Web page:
The New Kadampa Tradition is an international association of Mahayana Buddhist meditation centers that follow the Kadampa Buddhist tradition founded by Venerable Geshe Kelsang Gyatso.
This weekend, Tricycle's hometown of New York City was lucky (or big and rich) enough to host His Holiness the 14th Dalai Lama. In lieu of his usual barnstorming, His Holiness gave three full days of teachings at a Manhattan landmark, Radio City Music Hall, home of the Rockettes (yes, they're alive and... kicking). Did they welcome him to town with a saffron kick-line? Sadly, no, but Radio City made for a magnificent venue, the huge arched ceiling lit a subtle orange. (Here's a photo from flickr that gives you an idea, despite the biblical scene.)
I've always found there to be a certain jolly energy in the air before and after HHDL events (this is my 4th, if you count the one in central park that I didn't end up getting into up but did show up at). Perhaps that's why waiting in enormous lines to see His Holiness is a somehow pleasant chore. (The staff at Radio City managed to move 6,000 people in and out of the hall twice a day in such efficient fashion that it almost felt like cheating this time around.) There's plenty of devotion floating around, of course, as well as the occasional whiff of desperation, and maybe a sprinkle of magic here or there, but in general it's a warm, excited, and slightly blissed-out vibe.
Despite the throngs, I always run into someone unexpected. This time it was my friend Shannon Service, whose name I dropped in the book review I wrote for the Fall '07 issue. She and her Students for a Free Tibet cohorts were out in force, coming off of a summer of daring protest actions around the upcoming Beijing Olympics (yes, that's the Great Wall):
Given the love in the air, people don't seem to mind too much if they have no idea what His Holiness is actually talking about, which is fortunate, considering that this time around he chose to teach from a text on one of the most inscrutable Buddhist topics there is: Emptiness, a la the great Madhyamika master Nagarjuna, specifically from his text Sunyatasaptati, or Seventy Verses on Emptiness. (He also taught from The Diamond Cutter Sutra.) Call me a pessimist, but I have to guess that the majority of the people there had considerable trouble keeping up. I know I did.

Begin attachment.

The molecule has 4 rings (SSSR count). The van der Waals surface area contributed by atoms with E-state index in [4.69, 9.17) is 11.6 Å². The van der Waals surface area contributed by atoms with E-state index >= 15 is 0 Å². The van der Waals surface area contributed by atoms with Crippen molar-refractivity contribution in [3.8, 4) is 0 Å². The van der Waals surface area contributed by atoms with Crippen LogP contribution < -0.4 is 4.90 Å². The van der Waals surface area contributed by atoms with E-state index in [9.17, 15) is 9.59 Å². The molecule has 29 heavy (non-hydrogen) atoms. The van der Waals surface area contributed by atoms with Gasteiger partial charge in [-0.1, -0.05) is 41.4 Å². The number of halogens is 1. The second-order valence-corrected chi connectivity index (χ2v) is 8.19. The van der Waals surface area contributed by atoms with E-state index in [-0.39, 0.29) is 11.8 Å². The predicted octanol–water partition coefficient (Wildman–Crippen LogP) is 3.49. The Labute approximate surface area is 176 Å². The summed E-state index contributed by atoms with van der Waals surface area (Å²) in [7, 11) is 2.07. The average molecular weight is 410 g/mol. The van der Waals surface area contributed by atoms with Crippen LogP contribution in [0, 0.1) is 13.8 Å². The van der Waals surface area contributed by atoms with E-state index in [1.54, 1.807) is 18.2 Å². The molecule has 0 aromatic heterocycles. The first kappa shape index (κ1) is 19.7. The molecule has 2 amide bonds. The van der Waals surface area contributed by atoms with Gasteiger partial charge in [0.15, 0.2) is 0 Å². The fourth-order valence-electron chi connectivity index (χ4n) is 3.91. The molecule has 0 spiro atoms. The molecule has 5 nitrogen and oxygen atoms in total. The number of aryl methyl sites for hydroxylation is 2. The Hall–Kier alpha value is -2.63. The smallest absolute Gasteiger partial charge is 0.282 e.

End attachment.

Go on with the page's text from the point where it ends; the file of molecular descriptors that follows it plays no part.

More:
The question is, does it matter that it went over our heads? Well, obviously it would be wonderful if everyone there understood every word, grasped every concept—most of which were about getting beyond our solid concepts—and left with a taste of the fruits of monastic study. But that is by no means the only thing one can get out of hearing a teaching from a great teacher. Last year, Tricycle ran an interview with Daniel Goleman, author of Emotional Intelligence, among other best sellers, who gave one take on what we get out of such experiences:
I also think that neural interconnection may partly explain the tradition in Asian cultures of darshan, simply being in the presence of a realized being. People go to be with someone who has stabilized in an equanimous, loving awareness. And because the social brain makes their state of mind contagious to anyone in their presence, those beings transmit a taste of their mind-state to those around them. So the point of darshan is just going to be in that presence, because you come away with a bit of what they have.
Sharon Salzberg, who was interviewing Goleman, responded "No wonder I follow the Dalai Lama around everywhere!"
I saw both of them in the lobby of the Radio City this weekend.
-Andrew Merz, associate editor